Changing your nutrition alone will not result in the body shape you desire. It takes a combination of exercise and nutrition to result in the healthiest body. Finding the right fitness and weight-loss center can mean the difference between achieving your health and wellness goals, and having a bill each month for a facility you never use. It can be difficult to determine which type of facility you should use, especially when confronted by sales staff who could sell beach front property in the middle of the desert. Facilities are rarely made equal and unless you have extensive knowledge of the field then the decision might be based on nothing more than the shine on the machines – which won’t necessarily help you to your goals. There are three ways you can be proactive in finding the right facility for you: Always keep your weight-loss/wellness goals at the front of your mind and during each tour ask yourself how each facility will help you achieve those goals, come prepared to your gym tour with questions, and understand what the market in your area has to offer. These simple steps will aide you in finding a facility that will fill your unique needs.
Types of Facilities:
24 Hour Gyms – obviously these gyms are open 24 hours a day. One of the number one excuses I’ve heard as a personal trainer is that someone didn’t have time to exercise to lose weight These are fantastic to members who have unpredictable or unusual schedules. Most are large chains so you’ll have a larger variety of types of equipment (from strength to cardio machines). Keep in mind these gyms do not offer all their amenities 24 hours a day – daycare, tanning, the pool, group fitness, personal training, etc are the types of amenities that will still be offered during the regular business hours.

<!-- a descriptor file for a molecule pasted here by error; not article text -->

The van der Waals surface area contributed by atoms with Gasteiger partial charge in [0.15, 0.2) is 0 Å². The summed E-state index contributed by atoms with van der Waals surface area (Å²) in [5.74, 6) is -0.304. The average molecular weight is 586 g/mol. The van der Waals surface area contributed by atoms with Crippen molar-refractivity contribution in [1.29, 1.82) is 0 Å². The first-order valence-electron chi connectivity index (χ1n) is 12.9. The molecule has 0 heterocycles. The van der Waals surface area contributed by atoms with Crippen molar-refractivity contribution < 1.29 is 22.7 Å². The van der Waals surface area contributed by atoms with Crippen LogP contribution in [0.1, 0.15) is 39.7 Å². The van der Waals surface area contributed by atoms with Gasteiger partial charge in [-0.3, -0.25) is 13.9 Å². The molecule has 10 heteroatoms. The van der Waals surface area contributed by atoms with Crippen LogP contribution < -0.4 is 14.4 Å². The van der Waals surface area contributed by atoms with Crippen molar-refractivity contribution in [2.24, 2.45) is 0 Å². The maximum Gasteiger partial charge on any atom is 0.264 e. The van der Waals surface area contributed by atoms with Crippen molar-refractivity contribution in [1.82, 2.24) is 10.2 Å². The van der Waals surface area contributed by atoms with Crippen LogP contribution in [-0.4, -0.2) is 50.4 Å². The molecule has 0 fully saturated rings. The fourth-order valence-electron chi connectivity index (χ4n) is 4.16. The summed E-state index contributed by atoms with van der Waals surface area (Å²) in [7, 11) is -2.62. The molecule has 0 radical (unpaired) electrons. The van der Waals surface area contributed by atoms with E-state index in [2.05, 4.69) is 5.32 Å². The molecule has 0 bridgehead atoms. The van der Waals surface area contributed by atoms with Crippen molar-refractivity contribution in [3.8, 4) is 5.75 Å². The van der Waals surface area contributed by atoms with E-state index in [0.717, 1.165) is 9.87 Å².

Women Only – again, obviously, these gyms only allow females to become members. The downside of this is generally they are more limited in equipment and operation hours, especially since many cater more toward personal instruction than independent exercise. Another down side are those looking for better deals for family memberships or those who want to work out with a spouse. The benefit is for those women who are very self-conscious while attending the gym. In my opinion, this style of facility is great for the woman who is just beginning her weight-loss/wellness journey, when her knowledge of exercise is extremely limited. Fairly quickly she’ll be more experienced that this facility can accommodate, but for those neophytes this facility will give a great start.
Circuit Gyms – there has been a trend over the last decade toward gyms that have a certain set of exercises that members perform in a pre-prescribed order. Generally members will start on one machine and move to the next. The benefit is for those who either haven’t workout in a long time (so their strength/stamina is low) and those will extremely tight schedules who need workouts to fit within a small window of time. The downside is the lack of variety which can lead to boredom as well as the fact that if you don’t vary your workout at least every 6 weeks, then you’ll stop seeing improvement. So this type of facility would work great for the short term – 6 months at the most – after that time you will be exercising, but your weight-loss will have hit a plateau.
Body-Building Gyms – these have become much less popular as they exclude a large part of the fitness market. Gold’s Gym for example used to cater to body builders, but have become much more main stream by offering more in the way of cardio equipment as well as a variety of group fitness classes. There is little benefit to the person interested in weight-loss other than their group fitness classes. Otherwise the majority of the equipment, and the expertise of the employees is focused instead on muscle-building rather than weight loss.